I wondered whether the dozen cut yellow roses, which were just barely opening when they arrived at my office last Thursday morning, would make it to full bloom. I know they usually do, but at least one such bouquet did not. Throughout the day, I gazed at them and tried to assess whether more of the vibrant yellow petals were visible. By time I left the office for the day, I had my doubts. The next morning, little had changed. But by the end of Friday, when I dumped out most of the water so I could drive the bouquet home without making a mess in my car, the blossoming was obvious, and it continued Saturday and Sunday. I wish I had taken a picture when they arrived, and another Friday morning, to compare with the full blooms that brought sunshine to my home on the weekend.
Since the start of Lent on Feb. 17, I've written a fair amount about giving up and not giving up. The blooming of the roses was another reminder not to give up. Instead, I could enjoy the beauty of the rosebuds and the greenery surrounding them and then delight in the ever-increasing bursts of silky sunshine color and delicate sweet scent.
Things I've read have made similar impressions. Among them was this from a dear young relative. She said it made quite an impression on her, and it did on me, too: If love is the soul of Christian existence, it must be at the heart of every other Christian virtue. ... Justice without love is legalism; faith without love is ideology; hope without love is self-centeredness; forgiveness without love is self-abasement; fortitude without love is recklessness; generosity without love is extravagance; care without love is mere duty; fidelity without love is servitude. Every virtue is an expression of love. No virtue is really a virtue unless it is permeated, or informed, by love.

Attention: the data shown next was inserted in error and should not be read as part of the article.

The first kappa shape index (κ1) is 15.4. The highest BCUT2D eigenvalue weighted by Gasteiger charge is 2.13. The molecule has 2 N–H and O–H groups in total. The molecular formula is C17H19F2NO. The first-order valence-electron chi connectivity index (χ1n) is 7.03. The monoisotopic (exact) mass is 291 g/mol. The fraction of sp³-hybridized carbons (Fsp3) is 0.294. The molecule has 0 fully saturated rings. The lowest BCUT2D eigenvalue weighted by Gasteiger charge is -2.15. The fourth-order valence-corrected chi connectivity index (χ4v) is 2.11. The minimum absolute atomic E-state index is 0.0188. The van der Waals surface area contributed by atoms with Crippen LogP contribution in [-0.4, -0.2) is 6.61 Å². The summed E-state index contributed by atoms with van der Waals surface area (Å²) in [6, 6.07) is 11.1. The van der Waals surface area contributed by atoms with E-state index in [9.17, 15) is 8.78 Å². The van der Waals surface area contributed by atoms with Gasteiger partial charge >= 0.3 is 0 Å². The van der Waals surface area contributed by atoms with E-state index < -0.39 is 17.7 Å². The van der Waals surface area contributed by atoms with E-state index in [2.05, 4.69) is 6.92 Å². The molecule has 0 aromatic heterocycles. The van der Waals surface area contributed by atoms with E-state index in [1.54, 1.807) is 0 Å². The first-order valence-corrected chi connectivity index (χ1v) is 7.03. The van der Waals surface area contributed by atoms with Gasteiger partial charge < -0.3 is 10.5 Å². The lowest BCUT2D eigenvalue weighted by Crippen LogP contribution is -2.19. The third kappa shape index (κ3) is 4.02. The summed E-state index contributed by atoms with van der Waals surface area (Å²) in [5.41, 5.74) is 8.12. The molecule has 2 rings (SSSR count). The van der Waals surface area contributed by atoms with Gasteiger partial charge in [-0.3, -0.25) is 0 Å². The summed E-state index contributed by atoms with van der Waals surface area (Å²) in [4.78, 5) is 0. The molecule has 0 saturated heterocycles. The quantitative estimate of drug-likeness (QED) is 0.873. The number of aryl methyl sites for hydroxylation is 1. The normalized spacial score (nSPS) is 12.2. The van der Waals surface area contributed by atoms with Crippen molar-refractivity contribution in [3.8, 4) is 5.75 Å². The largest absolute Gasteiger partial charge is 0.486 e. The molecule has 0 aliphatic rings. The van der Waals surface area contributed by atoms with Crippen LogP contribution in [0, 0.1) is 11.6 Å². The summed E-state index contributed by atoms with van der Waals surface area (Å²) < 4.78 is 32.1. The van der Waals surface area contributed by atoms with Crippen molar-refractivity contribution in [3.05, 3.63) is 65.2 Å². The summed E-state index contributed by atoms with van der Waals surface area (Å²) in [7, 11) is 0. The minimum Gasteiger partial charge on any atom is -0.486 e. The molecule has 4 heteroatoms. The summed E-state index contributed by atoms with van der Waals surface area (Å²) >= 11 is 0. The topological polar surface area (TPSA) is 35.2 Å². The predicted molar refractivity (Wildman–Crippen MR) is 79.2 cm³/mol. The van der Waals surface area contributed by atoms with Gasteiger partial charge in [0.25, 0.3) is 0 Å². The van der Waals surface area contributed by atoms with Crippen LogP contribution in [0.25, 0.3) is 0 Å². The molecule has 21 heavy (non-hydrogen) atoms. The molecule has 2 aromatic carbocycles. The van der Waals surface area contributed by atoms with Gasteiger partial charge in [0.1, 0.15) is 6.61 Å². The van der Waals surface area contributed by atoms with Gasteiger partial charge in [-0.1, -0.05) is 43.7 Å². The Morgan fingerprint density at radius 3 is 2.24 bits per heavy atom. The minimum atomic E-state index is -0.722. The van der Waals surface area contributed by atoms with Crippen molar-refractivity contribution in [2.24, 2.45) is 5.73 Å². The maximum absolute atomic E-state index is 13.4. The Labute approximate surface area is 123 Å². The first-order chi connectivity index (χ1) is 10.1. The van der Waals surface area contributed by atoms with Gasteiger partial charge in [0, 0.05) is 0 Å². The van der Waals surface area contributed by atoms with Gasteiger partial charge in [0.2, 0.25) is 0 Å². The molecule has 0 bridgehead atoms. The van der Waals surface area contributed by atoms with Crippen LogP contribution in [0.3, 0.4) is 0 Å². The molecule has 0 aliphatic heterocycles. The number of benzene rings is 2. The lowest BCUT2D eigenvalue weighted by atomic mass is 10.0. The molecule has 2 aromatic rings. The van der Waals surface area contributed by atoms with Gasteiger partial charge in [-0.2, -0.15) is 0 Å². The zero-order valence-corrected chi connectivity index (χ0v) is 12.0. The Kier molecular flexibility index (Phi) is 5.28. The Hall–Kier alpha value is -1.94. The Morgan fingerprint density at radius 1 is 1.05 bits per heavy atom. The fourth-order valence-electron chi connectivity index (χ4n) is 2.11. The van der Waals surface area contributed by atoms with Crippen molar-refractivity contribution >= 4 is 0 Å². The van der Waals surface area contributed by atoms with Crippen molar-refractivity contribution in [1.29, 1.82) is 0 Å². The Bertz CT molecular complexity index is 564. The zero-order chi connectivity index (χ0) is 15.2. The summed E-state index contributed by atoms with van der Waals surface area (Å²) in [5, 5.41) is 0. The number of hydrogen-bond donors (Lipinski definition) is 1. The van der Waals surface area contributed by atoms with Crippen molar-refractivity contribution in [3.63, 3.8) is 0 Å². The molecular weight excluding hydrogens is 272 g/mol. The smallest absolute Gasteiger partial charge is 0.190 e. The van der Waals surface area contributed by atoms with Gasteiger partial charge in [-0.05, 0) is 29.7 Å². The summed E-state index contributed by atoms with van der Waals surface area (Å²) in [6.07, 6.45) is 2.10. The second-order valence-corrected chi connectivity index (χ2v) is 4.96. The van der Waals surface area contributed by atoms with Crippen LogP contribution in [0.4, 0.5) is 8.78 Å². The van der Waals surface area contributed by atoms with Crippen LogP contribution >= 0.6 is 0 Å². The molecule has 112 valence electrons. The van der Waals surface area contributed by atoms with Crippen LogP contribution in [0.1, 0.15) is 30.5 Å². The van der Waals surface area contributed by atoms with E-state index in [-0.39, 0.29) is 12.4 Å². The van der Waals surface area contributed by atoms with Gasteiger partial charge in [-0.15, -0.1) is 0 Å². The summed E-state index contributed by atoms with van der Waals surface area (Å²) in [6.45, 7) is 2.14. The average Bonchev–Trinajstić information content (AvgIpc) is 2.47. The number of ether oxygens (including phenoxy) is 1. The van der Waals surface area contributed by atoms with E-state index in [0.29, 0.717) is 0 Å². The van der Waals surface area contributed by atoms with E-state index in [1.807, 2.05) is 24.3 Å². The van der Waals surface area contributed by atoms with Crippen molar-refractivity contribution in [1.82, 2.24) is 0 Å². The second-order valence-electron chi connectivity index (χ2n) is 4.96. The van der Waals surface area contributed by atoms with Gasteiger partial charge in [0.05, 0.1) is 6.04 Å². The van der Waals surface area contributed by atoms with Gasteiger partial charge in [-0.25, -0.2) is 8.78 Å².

And there was this, on a beautiful card, a Scripture quoted from the Message: "But let me run loose and free, celebrating God's great work, Every bone in my body laughing, singing, 'God, there's no one like you.'" Psalm 35:9-10
There were many other treasured words, including conversations and e-mail chats.
And I may need them as the week continues. Situations loom that could easily cause me to lose my focus, to become jealous or resentful. I want to be humble, but I don't want to be taken advantage of. It's hard to find balance sometimes, and one of those times may be near. It may sound like I'm worrying about something that may not even happen, but I see it is just paying attention and being prepared, trying to avoid being caught off guard.
Just in case, I'll continue to stock up on treasured words and moments, and never give up on God's love.